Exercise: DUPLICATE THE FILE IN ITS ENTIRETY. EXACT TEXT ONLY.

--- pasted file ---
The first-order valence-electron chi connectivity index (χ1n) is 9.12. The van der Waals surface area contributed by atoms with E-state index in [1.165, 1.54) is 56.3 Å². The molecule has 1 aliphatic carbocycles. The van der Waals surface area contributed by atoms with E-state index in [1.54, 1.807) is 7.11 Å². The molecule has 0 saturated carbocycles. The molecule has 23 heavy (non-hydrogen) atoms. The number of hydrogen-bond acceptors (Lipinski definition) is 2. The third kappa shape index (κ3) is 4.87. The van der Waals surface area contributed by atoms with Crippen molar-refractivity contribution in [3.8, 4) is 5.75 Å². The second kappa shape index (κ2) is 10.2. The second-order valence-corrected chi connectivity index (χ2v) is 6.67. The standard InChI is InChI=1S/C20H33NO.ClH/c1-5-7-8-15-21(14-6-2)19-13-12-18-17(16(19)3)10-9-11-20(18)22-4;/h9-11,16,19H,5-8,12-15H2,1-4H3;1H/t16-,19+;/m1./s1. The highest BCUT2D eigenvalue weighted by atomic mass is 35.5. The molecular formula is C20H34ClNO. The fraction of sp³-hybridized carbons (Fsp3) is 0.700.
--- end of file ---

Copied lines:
The first-order valence-electron chi connectivity index (χ1n) is 9.12. The van der Waals surface area contributed by atoms with E-state index in [1.165, 1.54) is 56.3 Å². The molecule has 1 aliphatic carbocycles. The van der Waals surface area contributed by atoms with E-state index in [1.54, 1.807) is 7.11 Å². The molecule has 0 saturated carbocycles. The molecule has 23 heavy (non-hydrogen) atoms. The number of hydrogen-bond acceptors (Lipinski definition) is 2. The third kappa shape index (κ3) is 4.87. The van der Waals surface area contributed by atoms with Crippen molar-refractivity contribution in [3.8, 4) is 5.75 Å². The second kappa shape index (κ2) is 10.2. The second-order valence-corrected chi connectivity index (χ2v) is 6.67. The standard InChI is InChI=1S/C20H33NO.ClH/c1-5-7-8-15-21(14-6-2)19-13-12-18-17(16(19)3)10-9-11-20(18)22-4;/h9-11,16,19H,5-8,12-15H2,1-4H3;1H/t16-,19+;/m1./s1. The highest BCUT2D eigenvalue weighted by atomic mass is 35.5. The molecular formula is C20H34ClNO. The fraction of sp³-hybridized carbons (Fsp3) is 0.700.